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United States v. Christie

United States District Court, D. Connecticut

October 4, 2018

UNITED STATES OF AMERICA, Plaintiff,
v.
LAWRENCE CHRISTIE, Defendant.

          RULING AND ORDER ON DEFENDANT'S MOTION FOR REVIEW OF MAGISTRATE JUDGE'S ORDER AND MOTION TO STAY MAGISTRATE JUDGE'S ORDER

          VICTOR A. BOLDEN UNITED STATES DISTRICT JUDGE.

         Lawrence Christie (“Defendant”) is currently detained pending trial. On July 10, 2018, he filed a motion for release to an inpatient drug counseling facility. ECF No. 64. On July 20, 2018, Magistrate Judge William I. Garfinkel convened a hearing on the motion, at which he denied the motion. ECF No. 66. On July 24, 2018, Defendant filed the present motion for review and stay of Judge Garfinkel's order. ECF No. 67. On August 31, 2018, the United States filed a memorandum in opposition to Defendant's motion and release from detention. ECF No. 77.

         For the reasons set forth below, the Court ORDERS that the Defendant remain in custody pending trial, and DENIES Defendant's motion for a new detention hearing.

         I. FACTUAL BACKGROUND AND PROCEDURAL HISTORY

         On November 7, 2017, Defendant was arrested under the criminal complaint in this case. On November 21, 2017, a federal grand jury returned an indictment charging Defendant and Eyisiel Ortega with Conspiracy to Possess with intent to Distribute and Distribution of Cocaine Base over 28 grams in violation of 21 U.S.C. §§ 846, 841(a)(1) and 841(b)(1)(B)(iii), and Possession with intent to Distribute and Distribution of Cocaine Base in violation of 21 U.S.C. §841(a)(1) and 841(b)(1)(C). In connection with the possession of over 28 grams of Cocaine Base, Defendant faces a mandatory minimum term of five years incarceration and a maximum term of 40 years incarceration. 21 U.S.C. §841(b)(viii).

         On December 5, 2017, Defendant was arraigned before Judge Garfinkel. ECF No. 27. After several continuances, a detention hearing was held before Judge Garfinkel on January 26, 2018. ECF No. 37. At the hearing, the United States requested that Defendant continue to be detained due to “the defendant's prior criminal record, the evidence of the long-term ATF investigation into the trafficking of firearms and drugs between North Dakota and Connecticut and the danger to the community.” Gov't Resp. and Memo in Opp. to Def. Mot. for Rev. of Mag. Detention Order, ECF No. 77. Since then, the Defendant has been detained.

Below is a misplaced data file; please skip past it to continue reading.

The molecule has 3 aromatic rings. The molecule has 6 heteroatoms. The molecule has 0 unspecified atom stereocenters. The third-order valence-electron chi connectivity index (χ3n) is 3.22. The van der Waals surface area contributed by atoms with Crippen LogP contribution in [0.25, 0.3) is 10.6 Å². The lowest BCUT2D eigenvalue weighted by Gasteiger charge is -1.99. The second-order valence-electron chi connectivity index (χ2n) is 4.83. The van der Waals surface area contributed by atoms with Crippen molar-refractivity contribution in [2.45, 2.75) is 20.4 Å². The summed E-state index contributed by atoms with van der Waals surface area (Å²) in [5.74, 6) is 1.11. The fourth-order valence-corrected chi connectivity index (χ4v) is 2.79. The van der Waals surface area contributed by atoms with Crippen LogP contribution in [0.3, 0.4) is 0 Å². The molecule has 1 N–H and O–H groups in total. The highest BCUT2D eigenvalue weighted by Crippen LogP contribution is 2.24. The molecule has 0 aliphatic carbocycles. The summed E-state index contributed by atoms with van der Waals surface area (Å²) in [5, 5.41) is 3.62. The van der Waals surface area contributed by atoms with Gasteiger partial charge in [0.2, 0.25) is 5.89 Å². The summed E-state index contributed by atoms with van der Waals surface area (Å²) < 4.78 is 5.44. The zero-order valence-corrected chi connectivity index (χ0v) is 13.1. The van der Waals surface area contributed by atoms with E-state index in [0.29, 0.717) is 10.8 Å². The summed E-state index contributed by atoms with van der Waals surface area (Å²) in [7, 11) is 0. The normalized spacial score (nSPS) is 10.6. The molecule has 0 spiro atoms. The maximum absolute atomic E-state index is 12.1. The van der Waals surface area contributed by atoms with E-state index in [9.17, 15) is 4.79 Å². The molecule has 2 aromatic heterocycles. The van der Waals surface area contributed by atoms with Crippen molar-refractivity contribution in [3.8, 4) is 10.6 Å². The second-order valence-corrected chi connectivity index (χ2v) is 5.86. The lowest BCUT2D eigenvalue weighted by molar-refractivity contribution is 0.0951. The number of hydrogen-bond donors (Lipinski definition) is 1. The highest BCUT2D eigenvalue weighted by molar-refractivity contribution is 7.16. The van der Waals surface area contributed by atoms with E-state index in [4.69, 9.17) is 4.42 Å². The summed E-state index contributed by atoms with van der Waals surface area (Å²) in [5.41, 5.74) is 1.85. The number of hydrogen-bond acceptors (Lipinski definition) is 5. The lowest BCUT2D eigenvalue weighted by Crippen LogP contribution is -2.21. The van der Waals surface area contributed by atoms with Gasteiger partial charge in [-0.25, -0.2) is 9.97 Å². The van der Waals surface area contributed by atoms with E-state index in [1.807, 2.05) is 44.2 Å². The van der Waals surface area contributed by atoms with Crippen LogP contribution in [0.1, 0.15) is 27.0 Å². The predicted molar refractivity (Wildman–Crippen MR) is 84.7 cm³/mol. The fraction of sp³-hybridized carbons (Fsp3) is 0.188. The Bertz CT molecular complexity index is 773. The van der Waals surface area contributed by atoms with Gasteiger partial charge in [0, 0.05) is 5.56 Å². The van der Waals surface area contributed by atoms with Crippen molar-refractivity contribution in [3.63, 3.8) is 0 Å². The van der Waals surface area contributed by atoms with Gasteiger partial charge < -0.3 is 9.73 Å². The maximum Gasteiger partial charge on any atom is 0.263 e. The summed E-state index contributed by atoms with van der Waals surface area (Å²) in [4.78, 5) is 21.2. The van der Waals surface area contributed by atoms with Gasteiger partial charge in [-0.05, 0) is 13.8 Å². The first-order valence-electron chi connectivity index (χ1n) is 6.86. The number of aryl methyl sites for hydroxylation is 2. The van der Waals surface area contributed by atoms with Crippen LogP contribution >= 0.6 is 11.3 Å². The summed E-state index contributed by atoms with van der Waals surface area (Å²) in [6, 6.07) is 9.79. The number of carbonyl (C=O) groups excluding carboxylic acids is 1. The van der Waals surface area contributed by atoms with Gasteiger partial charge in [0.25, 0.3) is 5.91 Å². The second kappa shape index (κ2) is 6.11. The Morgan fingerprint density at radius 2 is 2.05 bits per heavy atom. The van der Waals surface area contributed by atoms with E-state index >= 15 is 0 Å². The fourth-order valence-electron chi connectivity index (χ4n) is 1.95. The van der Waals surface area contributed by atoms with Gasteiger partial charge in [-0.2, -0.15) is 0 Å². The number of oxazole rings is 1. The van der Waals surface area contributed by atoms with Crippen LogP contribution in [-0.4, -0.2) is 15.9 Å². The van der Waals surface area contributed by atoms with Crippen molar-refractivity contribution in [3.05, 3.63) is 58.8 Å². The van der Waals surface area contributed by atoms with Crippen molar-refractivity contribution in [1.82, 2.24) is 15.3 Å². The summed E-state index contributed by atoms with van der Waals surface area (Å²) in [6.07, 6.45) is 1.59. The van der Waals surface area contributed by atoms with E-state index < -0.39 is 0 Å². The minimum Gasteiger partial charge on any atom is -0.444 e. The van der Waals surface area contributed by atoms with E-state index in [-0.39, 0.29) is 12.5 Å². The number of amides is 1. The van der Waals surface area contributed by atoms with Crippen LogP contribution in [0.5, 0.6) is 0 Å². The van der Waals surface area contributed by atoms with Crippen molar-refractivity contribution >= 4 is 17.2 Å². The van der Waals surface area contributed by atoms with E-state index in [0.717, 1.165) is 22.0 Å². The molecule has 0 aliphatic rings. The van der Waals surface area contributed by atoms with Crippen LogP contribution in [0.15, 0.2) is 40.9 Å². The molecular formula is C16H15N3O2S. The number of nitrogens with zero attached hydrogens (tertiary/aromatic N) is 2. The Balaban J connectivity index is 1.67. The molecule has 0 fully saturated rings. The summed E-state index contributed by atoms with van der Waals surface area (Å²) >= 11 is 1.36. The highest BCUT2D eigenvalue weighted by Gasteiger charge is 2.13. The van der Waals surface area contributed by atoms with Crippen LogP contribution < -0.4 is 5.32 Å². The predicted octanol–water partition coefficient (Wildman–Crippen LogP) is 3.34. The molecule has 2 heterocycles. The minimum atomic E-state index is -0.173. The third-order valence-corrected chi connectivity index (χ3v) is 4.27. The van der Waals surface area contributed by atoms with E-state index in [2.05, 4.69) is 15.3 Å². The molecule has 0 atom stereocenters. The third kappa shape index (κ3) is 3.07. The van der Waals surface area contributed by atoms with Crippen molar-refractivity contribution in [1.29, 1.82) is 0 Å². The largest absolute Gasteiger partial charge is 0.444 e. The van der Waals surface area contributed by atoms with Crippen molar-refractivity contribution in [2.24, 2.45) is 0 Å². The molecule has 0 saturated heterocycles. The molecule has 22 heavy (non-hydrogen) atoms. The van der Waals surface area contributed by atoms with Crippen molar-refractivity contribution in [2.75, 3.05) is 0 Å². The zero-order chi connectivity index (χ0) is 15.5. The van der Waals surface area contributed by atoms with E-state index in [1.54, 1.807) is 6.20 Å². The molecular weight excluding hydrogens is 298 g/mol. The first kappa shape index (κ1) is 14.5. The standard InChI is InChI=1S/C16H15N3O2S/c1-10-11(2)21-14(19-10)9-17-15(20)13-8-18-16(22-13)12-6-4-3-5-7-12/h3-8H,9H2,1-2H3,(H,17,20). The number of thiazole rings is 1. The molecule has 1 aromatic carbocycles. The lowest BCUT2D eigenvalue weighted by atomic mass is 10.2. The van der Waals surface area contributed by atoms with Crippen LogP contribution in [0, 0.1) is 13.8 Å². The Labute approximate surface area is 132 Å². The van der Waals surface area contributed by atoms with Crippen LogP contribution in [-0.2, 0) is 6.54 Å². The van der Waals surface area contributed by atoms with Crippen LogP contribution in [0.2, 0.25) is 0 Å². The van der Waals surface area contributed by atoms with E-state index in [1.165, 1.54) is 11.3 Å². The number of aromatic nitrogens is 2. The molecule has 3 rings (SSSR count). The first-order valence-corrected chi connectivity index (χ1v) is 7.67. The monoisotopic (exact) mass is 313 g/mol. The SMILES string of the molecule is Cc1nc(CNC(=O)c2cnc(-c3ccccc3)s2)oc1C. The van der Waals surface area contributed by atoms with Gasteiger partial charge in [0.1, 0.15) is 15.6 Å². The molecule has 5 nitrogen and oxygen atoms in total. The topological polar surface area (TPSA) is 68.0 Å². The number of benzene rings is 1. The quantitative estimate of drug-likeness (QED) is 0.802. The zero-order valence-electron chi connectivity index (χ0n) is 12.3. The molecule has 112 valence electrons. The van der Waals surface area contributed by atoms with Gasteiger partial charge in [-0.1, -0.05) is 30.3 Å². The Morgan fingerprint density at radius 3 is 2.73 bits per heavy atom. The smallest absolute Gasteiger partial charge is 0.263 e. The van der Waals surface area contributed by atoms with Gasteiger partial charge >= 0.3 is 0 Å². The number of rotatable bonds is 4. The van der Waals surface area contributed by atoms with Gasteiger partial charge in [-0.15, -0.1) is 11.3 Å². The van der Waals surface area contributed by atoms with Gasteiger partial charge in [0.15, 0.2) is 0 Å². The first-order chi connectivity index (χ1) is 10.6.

On July 10, 2018, Defendant filed a motion for release to an inpatient drug counseling facility. Mot. for Release, ECF No 64. Defendant suggested he be sent to “the Salvation Army in Hartford which has an available bed.” On July 20, 2018, Judge Garfinkel convened a bond hearing, at which he denied Defendant's motion to be released. ECF No. 66. On July 24, 2018, Defendant filed the present motion for review and stay of Magistrate Garfinkel's July 20, 2018 Order. ECF No. 67. On August 31, 2018, United States filed a memorandum in opposition to Defendant's release. Gov't Resp. and Memo in Opp. to Def. Mot. for Rev. of Mag. Det. Order.

         The United States argues that Defendant is presumed to be a danger to the community due to his indictment under 21 U.S.C. §846, 841(a)(1) and 841(b)(1)(C), which carries a maximum term of 40 years in prison. Gov't Resp. and Memo in Opp. to Def. Mot. for Rev. of Mag. Det. Order at 7-8. The United States alleges that Defendant has “no verifiable employment history . . . . [and] four prior convictions, three of which are felony convictions pertaining to selling drugs and illegally possessing a firearm.” Id. at 8. The United States further claims that the Defendant does not have a drug addiction problem. Id. The United States contends that the evidence against Defendant is “strong” and includes: video recordings, two testifying confidential informants, and “recorded telephone calls between the defendant and the buyer.” Id. at 8-9.

         II. STANDARD OF REVIEW

         Courts review de novo a magistrate judge's detention order. U.S. v. Leon, 766 F.2d 77, 80 (2d Cir.1985). “Under this review standard, [a court] will judge the issues anew, but in doing so, utilize the factual and evidentiary record developed during the detention hearing . . . .” U.S. v. Goba, 240 F.Supp.2d 242, 245 (W.D.N.Y. 2003).

         In determining whether pre-trial detention is warranted, courts consider the factors outlined in 18 U.S.C. 3142(g):

(1) the nature and circumstances of the offense charged, including whether the offense is a crime of violence, a violation of section 1591, a Federal crime of terrorism, or involves a minor victim or a controlled substance, firearm, explosive, or destructive device;
(2) the weight of the evidence against the person;
(3) the history and characteristics of the person, ...

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